Rapid deforestation threatening African development has a notable South African remedy gaining wider recognition and use, compressed soil bricks.
The process which has been known since the late 80s is only now gaining traction and some economic viability. Fairly expensive but remarkably mobile machines that operate on diesel or electricity compress soil and other ingredients like ash and cement into interlocking bricks that are assembled with no mortar or further fixatives.
Most of the machines can produce one brick every 14-15 seconds, thousands of times faster than traditional kilns.
The final structures are remarkably durable and sustainable, and greatly reduce the need for inorganic materials while totally replacing the fired kiln, thereby protecting forests.
The newest machine started production in Karatu, Tanzania, last week. The area has soil perfect for making bricks, although until now these were all fired in a kiln, threatening the forests around Ngorongoro Crater.
Introduced by a local NGO, Hifadhi Mazingira (HIMAKA), the bricks are sold at a quarter of the price of traditional fired bricks provided the consumer first plants a certain number of trees based on the size of his purchase of bricks.
“We imported the Hydra-form brick making machine from South Africa to produce bricks that can be sold at very low costs of 250/- per piece compared to the usual brick prices of 1000/- or more per brick,” the NGO’s founder told a local Arusha newspaper.
According to the South African manufacturer, 2500 bricks requires 10 liters of diesel. Carbon emissions compare favorably with the wood that would otherwise be required to fire the kiln for the same number of bricks, and the cost is much less.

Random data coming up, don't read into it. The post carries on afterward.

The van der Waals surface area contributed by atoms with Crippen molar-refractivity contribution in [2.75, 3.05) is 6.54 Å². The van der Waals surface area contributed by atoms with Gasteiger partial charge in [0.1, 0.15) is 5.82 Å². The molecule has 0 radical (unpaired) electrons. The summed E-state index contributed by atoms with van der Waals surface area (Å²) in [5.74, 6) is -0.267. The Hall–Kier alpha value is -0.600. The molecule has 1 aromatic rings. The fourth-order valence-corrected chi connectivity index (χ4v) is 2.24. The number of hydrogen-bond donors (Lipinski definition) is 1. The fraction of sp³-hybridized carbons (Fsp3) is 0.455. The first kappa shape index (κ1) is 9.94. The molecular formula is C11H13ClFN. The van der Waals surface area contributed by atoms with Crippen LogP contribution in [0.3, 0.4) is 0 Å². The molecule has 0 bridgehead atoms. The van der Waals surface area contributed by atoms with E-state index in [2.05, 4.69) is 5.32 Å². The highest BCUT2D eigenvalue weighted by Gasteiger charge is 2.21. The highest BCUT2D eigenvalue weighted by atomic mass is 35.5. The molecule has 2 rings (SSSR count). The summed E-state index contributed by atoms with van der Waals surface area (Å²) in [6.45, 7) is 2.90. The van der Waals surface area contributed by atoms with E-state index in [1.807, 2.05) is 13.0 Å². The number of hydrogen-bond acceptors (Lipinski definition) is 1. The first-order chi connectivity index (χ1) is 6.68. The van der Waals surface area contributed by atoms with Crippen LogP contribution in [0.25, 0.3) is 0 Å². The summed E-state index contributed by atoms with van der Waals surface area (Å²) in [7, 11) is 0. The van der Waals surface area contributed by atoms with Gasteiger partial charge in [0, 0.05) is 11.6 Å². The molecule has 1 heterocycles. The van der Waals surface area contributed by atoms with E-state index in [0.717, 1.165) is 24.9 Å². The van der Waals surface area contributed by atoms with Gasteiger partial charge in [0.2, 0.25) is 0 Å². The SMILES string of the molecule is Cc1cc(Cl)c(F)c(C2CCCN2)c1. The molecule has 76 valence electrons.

According to an official of the Ngorongoro Conservation Area Authority most existing tourist lodges in the area used a minimum of 20 acres of trees to fire the kilns that created their bricks. As a result, new tourism initiatives are being directed to the interlocking hydraform bricks.
The product has found wide acceptance in India where the soil is appropriately “red” or heavily laced with copper, as in the case of Karatu, Tanzania.
Initiatives like these come to the fore when economies move them there. The price of wood in Tanzania has skyrocketed recently, because of rapid depletion. But whether hydraform bricks are really a better idea and more environmentally friendly than something else, like simple pressed wood or artificial fibers, it’s clearly a step seeking a right direction.
I am glad you mention this very promising and environmentally friendly way of making bricks; it will indeed make a huge different to the environment once it is accepted and adopted. Just a few additional comments, since we have started to introduce this new approach to our village:
These bricks can also be made by using a man-operated press making it even more environmentally friendly, adapted to village and remote situations and creating jobs or allowing for home use. Two trained people can churn out up to 400 bricks per day. For details have a look here: http://makiga.com/#/ground-breaker/4518370144
Building with these interlocking blocks does require a litte cement in any case, every 5th or 6th row should be built using a little cement, and then there are the concrete ring beams to consider. However, much less cement is used, and the building goes much faster. We built the first house with these bricks recently. To get the walls to ring beam level took 5 days, with conventional burnt bricks it woud have taken at least double the time. The result is that the shorter employment of a mason further contributes to reducing costs.
The challenge remaining is to convince people that this new way of building is indeed worth it, and that structures using these bricks are at least as durable as structures built with traditional bricks.